With one hand on the wall, I fixed my eyes on the opposing team on the other side of the Olympic-size swimming pool – all of us tensed and ready to explode into action. At the sound of the gong, I ripped down through the water, powering myself to the bottom, kicking furiously with my fins in a headlong charge to reach the puck.
Octopush, known as underwater hockey outside of the UK, had once played a huge part in my life – before a long break made me wonder if I’d ever be able to represent my team, Southsea, again. Though I’d tried all sorts of other sports in the past, for me, nothing compared with lashing a puck across the bottom of a swimming pool towards the opponents’ goal. Now, pitting my wits against the opposing forwards, the thrill of it seemed even greater than before. I was back!
My sporting obsession had started when I was seven, feeling bored at the swimming lessons I went to along with my older sister, Charlotte. I saw a poster on the wall of our local pool in Portsmouth, inviting young players to join the Octopush team, something I’d never heard of, but which sounded amazing. ‘Can I go, Dad?’ I asked. He’d always liked to surprise us, so later that week, without saying a word, he took me along.
I instantly fell in love with the game and, from then on, if I wasn’t training, I was playing. I became one of my team’s most respected forwards. Then, when I was 13, I was scouted for Great Britain’s under-19s men’s squad, with my dad, Ian, and my mum, Nikki, bursting with pride. For three years, I trained with the squad, always with the aim of taking part in the 2013 Underwater Hockey World Championship in Hungary. When I was 16, I finally won my place on the team and got to represent my country against the very best in the world. It was the greatest honour. And when we finished sixth, I still felt like a winner.
A few months later, something happened to change everything.
I’d just run a charity 5K along the seafront to raise funds for the Royal National Lifeboat Institution. Mum was driving me home when, as we were stationary at the traffic lights, a car slammed into the back of us. At first, it seemed like everything was OK. Then, the following morning, I woke up with my back rigid and in spasm, and in so much pain I had to roll out of bed.
After a month of medical investigations, I learnt that the cartilage between my vertebrae had been seriously damaged and my back muscles had seized around it. The specialist told me that only time and intensive physiotherapy would help me to recover.
As the weeks went by, unable to train with my team, my spirits sank. ‘I don’t know what to do with myself,’ I said to Dad. ‘Octopush is my life – I’m lost without it.’ Dad could see how much it meant to me. ‘Why not go to the pool and just see how it feels to swim a few lengths?’ he said. Getting back into the water only confirmed my worst fears. Swimming a single length caused me unbearable pain. I felt lost and miserable as I tried to get used to a life that didn’t involve training, competing and pushing myself to be my very best.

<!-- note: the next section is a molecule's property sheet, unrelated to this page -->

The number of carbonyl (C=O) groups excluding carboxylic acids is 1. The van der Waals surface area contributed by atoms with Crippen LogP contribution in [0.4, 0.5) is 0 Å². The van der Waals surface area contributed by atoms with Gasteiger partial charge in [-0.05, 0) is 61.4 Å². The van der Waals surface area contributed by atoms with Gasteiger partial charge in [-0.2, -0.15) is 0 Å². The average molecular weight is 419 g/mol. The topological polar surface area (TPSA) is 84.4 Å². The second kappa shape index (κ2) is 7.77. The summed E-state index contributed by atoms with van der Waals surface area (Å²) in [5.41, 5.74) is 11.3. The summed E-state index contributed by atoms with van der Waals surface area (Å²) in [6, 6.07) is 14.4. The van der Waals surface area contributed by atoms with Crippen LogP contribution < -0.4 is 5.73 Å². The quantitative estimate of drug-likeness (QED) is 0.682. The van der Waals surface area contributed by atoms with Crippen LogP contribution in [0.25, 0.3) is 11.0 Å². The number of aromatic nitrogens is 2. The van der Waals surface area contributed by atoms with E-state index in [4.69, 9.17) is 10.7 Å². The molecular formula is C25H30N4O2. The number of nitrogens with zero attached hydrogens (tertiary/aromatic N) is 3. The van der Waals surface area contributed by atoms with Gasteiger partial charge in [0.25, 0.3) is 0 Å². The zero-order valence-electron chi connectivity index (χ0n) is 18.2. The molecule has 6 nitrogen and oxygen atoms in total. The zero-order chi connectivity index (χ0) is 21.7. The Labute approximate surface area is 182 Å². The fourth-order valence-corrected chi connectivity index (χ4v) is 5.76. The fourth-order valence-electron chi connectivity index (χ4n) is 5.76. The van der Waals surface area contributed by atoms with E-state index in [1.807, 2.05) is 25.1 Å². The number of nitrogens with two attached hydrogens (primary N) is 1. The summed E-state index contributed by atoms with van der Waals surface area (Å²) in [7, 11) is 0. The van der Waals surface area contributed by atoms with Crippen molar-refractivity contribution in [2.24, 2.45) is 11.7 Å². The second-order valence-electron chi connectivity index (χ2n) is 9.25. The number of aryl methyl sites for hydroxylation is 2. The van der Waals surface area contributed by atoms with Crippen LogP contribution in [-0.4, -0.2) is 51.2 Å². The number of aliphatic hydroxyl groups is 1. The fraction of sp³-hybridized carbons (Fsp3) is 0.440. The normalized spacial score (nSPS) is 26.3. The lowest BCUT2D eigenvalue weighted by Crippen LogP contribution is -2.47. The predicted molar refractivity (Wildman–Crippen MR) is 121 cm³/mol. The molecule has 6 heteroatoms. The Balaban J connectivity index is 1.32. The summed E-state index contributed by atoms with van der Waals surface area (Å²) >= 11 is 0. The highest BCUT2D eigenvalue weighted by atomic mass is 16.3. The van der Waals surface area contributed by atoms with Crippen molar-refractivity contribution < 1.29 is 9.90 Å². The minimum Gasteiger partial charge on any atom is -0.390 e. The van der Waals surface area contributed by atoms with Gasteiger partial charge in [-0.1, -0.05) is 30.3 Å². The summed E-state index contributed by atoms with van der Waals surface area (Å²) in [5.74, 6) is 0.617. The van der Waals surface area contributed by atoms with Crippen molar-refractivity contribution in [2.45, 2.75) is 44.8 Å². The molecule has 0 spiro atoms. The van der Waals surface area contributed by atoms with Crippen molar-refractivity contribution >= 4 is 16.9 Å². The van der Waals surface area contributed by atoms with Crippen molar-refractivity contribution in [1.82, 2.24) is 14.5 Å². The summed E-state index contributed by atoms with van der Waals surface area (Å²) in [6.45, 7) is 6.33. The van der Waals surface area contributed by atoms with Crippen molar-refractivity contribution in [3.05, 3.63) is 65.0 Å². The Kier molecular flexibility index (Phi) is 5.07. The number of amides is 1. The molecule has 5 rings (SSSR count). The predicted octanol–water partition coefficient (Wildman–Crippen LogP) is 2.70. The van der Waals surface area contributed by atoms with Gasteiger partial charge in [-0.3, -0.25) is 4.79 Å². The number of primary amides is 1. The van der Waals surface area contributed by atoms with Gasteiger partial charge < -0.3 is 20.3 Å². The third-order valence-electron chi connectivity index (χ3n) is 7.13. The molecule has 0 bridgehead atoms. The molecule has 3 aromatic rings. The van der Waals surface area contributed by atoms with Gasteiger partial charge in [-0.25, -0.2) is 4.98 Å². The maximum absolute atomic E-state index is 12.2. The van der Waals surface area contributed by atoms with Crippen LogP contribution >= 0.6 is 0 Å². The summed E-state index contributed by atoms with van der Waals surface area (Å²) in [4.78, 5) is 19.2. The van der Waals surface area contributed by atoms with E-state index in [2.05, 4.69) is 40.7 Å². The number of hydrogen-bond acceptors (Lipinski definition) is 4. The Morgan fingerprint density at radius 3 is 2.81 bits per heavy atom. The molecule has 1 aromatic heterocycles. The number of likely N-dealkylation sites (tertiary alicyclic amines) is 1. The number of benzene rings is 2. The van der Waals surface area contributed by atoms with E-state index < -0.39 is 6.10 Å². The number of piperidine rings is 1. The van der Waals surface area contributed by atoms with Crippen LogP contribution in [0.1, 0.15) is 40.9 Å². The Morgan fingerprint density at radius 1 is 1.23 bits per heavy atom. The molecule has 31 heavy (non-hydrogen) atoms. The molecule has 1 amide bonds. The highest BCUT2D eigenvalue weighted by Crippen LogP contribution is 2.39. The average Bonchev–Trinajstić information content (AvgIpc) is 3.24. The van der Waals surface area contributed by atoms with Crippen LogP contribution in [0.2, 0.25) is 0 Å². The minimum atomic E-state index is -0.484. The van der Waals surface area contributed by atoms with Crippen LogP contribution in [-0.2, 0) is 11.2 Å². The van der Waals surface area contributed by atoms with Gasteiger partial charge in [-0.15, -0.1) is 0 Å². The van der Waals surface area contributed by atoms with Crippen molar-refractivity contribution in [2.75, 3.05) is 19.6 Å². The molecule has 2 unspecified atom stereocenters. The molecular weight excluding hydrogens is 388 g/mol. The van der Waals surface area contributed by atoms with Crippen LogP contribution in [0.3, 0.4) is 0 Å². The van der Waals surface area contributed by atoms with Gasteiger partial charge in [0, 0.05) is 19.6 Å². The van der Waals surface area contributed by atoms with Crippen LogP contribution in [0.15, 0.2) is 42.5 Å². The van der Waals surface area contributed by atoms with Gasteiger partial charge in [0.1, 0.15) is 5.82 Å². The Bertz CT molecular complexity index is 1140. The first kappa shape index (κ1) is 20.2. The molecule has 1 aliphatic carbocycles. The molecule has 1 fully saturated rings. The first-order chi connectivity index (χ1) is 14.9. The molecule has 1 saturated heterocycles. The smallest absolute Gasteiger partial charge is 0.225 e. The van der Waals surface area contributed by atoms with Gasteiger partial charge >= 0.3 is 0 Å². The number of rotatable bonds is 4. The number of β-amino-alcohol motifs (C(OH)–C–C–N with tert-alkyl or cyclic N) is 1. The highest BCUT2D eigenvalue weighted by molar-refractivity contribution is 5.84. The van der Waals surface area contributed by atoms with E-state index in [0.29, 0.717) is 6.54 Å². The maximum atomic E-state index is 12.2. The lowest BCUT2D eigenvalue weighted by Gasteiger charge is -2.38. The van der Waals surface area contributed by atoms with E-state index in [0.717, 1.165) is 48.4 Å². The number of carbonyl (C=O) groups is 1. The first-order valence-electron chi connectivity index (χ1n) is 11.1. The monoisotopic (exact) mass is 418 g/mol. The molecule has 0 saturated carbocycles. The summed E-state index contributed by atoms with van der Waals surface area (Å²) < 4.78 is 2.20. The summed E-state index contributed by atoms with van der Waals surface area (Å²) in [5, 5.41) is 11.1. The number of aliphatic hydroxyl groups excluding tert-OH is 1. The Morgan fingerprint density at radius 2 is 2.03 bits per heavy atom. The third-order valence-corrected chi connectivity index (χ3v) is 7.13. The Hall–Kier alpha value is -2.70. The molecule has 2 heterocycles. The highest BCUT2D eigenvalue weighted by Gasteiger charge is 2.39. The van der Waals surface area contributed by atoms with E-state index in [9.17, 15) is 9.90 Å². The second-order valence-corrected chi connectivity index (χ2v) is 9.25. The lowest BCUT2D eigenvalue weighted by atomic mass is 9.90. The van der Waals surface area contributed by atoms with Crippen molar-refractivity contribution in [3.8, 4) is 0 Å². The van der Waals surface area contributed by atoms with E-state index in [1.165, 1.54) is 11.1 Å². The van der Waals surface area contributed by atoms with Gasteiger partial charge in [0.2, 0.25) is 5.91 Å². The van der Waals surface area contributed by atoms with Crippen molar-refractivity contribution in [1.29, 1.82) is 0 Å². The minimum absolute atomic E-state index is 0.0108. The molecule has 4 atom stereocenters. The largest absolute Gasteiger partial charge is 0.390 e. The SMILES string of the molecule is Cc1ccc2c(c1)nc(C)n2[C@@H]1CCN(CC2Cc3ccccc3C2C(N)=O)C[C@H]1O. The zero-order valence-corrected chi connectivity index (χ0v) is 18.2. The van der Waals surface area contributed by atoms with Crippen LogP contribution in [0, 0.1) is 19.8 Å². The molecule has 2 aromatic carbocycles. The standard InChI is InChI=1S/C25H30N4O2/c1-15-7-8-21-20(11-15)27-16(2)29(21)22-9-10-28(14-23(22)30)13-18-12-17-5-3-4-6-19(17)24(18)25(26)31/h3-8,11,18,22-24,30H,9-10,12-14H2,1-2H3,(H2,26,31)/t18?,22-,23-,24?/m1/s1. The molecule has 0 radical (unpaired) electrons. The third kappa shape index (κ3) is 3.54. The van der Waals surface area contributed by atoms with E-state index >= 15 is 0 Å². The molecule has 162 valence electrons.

Within a year, I noticed my weight was shooting up. It felt as though my purpose in life had been taken from me, and I knew I was using food to make myself feel better. To fill the gap in my evenings, I’d go out and meet friends, buying takeaways using the cash from my part-time job working at a leisure centre. The more I comforted myself with fast food, the less I looked like the toned sportsman I’d once been. Slowly, I put on 6st. Although the physio had kick-started my recovery, my back was still weak, and as it strained to carry my extra weight, it became more and more painful. And my breathing had become so noisy it sometimes sounded as though I was sleeping even when I was awake!
In January 2017, I started a new job working in telecoms at a hospital in Portsmouth. I now weighed over 19st, and walking into my new workplace for the first time, I felt clumsy and shy, where once I’d been so fit and confident. As I slowly got to know my colleagues, I tried to hide my low self-esteem by taking the mickey out of myself. One day, after I’d parked my car in its usual spot just a few minutes’ walk from the hospital, I arrived at work exhausted, and realised there was no way I was going to make it back again later. I took a taxi from the hospital doors to my car, then drove home, wondering how it had come to this.
Shocked by how unfit I now was and worried about my health, I went to see my doctor. He weighed me, then told me I was in the obese range and at risk of developing type 2 diabetes. Losing weight, he said, could help with my back pain, improve my breathing and help reduce my risk of developing sleep apnoea.
There were so many reasons to take control of my weight… all I needed was to find a way to do it.
A few weeks later, I was enjoying dinner at my aunt and uncle’s house – something I did every Tuesday. I’d just finished eating their pizza-topped chicken and salad, when Aunt Clare dropped a bombshell. Not only was it a Slimming World recipe, but so were the other meals I’d had with them recently. I knew she’d been a member before her wedding and she told me then that she’d rejoined after her honeymoon to lose a little more weight. ‘Can I try it with you?’ I asked her. ‘I need to do something – and it’s got to be worth a shot.’ She was only too glad to help. ‘Of course, and I can show you some recipes I use,’ she said, adding, ‘but really, you need to come to group to make the most of it.’ I hadn’t bargained for that and later talked it through with Dad. ‘I’m worried it’s going to be full of older ladies, not for someone like me,’ I said. Dad laughed. ‘Just give it a try, Tyler – you might be surprised!’